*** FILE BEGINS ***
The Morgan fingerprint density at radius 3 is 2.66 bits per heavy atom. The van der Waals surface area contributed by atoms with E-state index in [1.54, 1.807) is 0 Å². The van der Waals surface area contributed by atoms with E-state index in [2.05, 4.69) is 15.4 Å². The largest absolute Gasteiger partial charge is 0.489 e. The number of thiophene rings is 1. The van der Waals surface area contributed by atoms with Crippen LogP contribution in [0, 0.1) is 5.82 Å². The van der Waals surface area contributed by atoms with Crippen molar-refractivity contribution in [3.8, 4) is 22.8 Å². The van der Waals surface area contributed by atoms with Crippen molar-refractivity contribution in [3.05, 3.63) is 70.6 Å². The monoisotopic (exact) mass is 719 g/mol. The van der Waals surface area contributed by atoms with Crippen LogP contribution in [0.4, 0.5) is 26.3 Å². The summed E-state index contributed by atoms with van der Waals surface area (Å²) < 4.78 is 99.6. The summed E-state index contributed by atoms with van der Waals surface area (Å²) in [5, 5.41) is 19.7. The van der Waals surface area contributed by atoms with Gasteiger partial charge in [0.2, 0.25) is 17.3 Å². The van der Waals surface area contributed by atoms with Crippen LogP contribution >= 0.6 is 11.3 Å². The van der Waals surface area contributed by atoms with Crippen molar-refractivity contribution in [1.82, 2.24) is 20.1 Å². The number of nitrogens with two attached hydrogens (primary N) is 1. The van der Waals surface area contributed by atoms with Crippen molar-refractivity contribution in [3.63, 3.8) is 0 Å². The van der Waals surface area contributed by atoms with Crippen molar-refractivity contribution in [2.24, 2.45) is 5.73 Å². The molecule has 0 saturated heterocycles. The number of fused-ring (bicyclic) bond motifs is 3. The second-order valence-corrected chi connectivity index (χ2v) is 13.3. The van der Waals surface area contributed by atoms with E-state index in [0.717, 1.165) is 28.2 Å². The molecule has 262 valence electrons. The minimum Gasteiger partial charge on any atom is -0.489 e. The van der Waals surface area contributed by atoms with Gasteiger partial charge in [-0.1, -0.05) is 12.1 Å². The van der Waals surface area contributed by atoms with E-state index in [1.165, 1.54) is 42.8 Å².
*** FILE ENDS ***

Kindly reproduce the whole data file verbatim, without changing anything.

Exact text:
The Morgan fingerprint density at radius 3 is 2.66 bits per heavy atom. The van der Waals surface area contributed by atoms with E-state index in [1.54, 1.807) is 0 Å². The van der Waals surface area contributed by atoms with E-state index in [2.05, 4.69) is 15.4 Å². The largest absolute Gasteiger partial charge is 0.489 e. The number of thiophene rings is 1. The van der Waals surface area contributed by atoms with Crippen LogP contribution in [0, 0.1) is 5.82 Å². The van der Waals surface area contributed by atoms with Crippen molar-refractivity contribution in [3.8, 4) is 22.8 Å². The van der Waals surface area contributed by atoms with Crippen molar-refractivity contribution in [3.05, 3.63) is 70.6 Å². The monoisotopic (exact) mass is 719 g/mol. The van der Waals surface area contributed by atoms with Crippen LogP contribution in [0.4, 0.5) is 26.3 Å². The summed E-state index contributed by atoms with van der Waals surface area (Å²) < 4.78 is 99.6. The summed E-state index contributed by atoms with van der Waals surface area (Å²) in [5, 5.41) is 19.7. The van der Waals surface area contributed by atoms with Gasteiger partial charge in [0.2, 0.25) is 17.3 Å². The van der Waals surface area contributed by atoms with Crippen LogP contribution >= 0.6 is 11.3 Å². The van der Waals surface area contributed by atoms with Crippen molar-refractivity contribution in [1.82, 2.24) is 20.1 Å². The number of nitrogens with two attached hydrogens (primary N) is 1. The van der Waals surface area contributed by atoms with Crippen molar-refractivity contribution in [3.63, 3.8) is 0 Å². The van der Waals surface area contributed by atoms with Crippen molar-refractivity contribution in [2.24, 2.45) is 5.73 Å². The molecule has 0 saturated heterocycles. The number of fused-ring (bicyclic) bond motifs is 3. The second-order valence-corrected chi connectivity index (χ2v) is 13.3. The van der Waals surface area contributed by atoms with E-state index in [0.717, 1.165) is 28.2 Å². The molecule has 262 valence electrons. The minimum Gasteiger partial charge on any atom is -0.489 e. The van der Waals surface area contributed by atoms with Gasteiger partial charge in [-0.1, -0.05) is 12.1 Å². The van der Waals surface area contributed by atoms with E-state index in [1.165, 1.54) is 42.8 Å².